Christian University and College Accreditation

Accreditation is a form of independent, professional institutional and/or program assessment that assures you and your parents that a school adheres to high quality standards. This means the school's programs are delivered by qualified faculty and that its programs are constantly updated to follow the changes and meet the needs of the employment world. Attending an accredited school or program is often thought to make you more competitive on the job market. Although, in Canada, there is no national accrediting body for post-secondary schools, most CHEC schools have successfully pursued accreditation from international bodies. Some CHEC schools are members of the Association of Universities and Colleges in Canada (AUCC) which is regarded internationally as an expression that a university or college of arts and sciences adheres to high quality standards.

Accrediting Agencies
The Association for Biblical Higher Education (ABHE)
Established: 1947
Location: Orlando, Florida
Accredits postsecondary institutions throughout North America that engage students in biblical, transformational, experiential, and missional higher education.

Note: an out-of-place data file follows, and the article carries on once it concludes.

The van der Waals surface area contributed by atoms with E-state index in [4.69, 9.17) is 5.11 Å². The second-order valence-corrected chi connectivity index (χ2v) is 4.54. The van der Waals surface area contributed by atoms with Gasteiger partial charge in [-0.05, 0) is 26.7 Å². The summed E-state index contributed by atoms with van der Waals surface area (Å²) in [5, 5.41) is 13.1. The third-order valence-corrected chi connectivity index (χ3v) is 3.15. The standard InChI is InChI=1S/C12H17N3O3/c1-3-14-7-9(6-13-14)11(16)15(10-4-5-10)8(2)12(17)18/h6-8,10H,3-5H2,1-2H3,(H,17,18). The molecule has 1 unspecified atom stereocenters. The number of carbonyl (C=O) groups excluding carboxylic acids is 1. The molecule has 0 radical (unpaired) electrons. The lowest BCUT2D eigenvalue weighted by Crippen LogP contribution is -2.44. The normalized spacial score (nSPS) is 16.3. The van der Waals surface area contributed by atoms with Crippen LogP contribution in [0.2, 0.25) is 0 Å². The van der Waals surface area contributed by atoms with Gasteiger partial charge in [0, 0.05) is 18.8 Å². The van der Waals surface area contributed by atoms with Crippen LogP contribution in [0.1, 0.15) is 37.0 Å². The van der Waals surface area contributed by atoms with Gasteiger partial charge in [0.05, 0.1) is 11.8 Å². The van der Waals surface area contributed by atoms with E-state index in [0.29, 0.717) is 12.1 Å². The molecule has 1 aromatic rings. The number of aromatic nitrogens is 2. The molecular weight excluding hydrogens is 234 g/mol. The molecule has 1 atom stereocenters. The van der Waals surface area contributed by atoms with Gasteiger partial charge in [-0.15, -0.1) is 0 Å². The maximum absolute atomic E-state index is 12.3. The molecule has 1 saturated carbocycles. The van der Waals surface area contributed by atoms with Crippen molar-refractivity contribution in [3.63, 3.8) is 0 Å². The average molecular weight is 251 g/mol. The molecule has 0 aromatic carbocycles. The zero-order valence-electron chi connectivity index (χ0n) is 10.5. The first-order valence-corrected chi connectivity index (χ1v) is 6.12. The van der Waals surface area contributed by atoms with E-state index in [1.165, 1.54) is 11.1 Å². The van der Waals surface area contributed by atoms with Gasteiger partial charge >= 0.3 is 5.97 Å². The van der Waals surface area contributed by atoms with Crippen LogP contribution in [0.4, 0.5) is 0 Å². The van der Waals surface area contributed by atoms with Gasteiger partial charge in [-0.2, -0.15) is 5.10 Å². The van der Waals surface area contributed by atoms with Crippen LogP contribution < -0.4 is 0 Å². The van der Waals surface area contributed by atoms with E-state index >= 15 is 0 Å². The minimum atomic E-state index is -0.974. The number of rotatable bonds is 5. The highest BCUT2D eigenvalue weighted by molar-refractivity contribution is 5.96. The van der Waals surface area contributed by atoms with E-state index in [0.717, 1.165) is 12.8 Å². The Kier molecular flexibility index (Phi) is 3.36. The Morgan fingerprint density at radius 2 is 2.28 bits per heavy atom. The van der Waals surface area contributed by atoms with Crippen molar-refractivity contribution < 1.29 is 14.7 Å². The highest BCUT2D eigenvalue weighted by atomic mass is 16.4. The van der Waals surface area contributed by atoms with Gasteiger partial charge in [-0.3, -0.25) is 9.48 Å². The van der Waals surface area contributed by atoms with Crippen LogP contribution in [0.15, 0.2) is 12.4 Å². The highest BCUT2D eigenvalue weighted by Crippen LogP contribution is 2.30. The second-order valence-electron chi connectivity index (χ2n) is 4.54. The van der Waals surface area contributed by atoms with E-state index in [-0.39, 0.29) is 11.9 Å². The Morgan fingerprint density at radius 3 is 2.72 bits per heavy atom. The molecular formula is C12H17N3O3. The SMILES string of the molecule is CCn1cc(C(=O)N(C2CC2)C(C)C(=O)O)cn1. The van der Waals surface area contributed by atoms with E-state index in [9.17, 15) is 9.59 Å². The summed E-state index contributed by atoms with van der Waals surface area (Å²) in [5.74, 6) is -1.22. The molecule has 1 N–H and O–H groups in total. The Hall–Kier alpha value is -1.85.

The Association of Theological Schools in the United States and Canada (ATS)
Established: 1936
Location: Pittsburgh, Pennsylvania
Accredits post-baccalaureate professional and academic degree programs to educate people for the practice of ministry and for teaching and research in the theological disciplines.

Why Accreditation?

The goal of accreditation is to ensure that education provided by institutions of higher education meets acceptable levels of quality. Accrediting agencies, which are educational associations of regional or national scope, develop evaluation criteria and conduct peer evaluations to assess whether or not those criteria are met. Institutions and/or programs that request an agency's evaluation and that meet an agency's criteria are then "accredited" by that agency.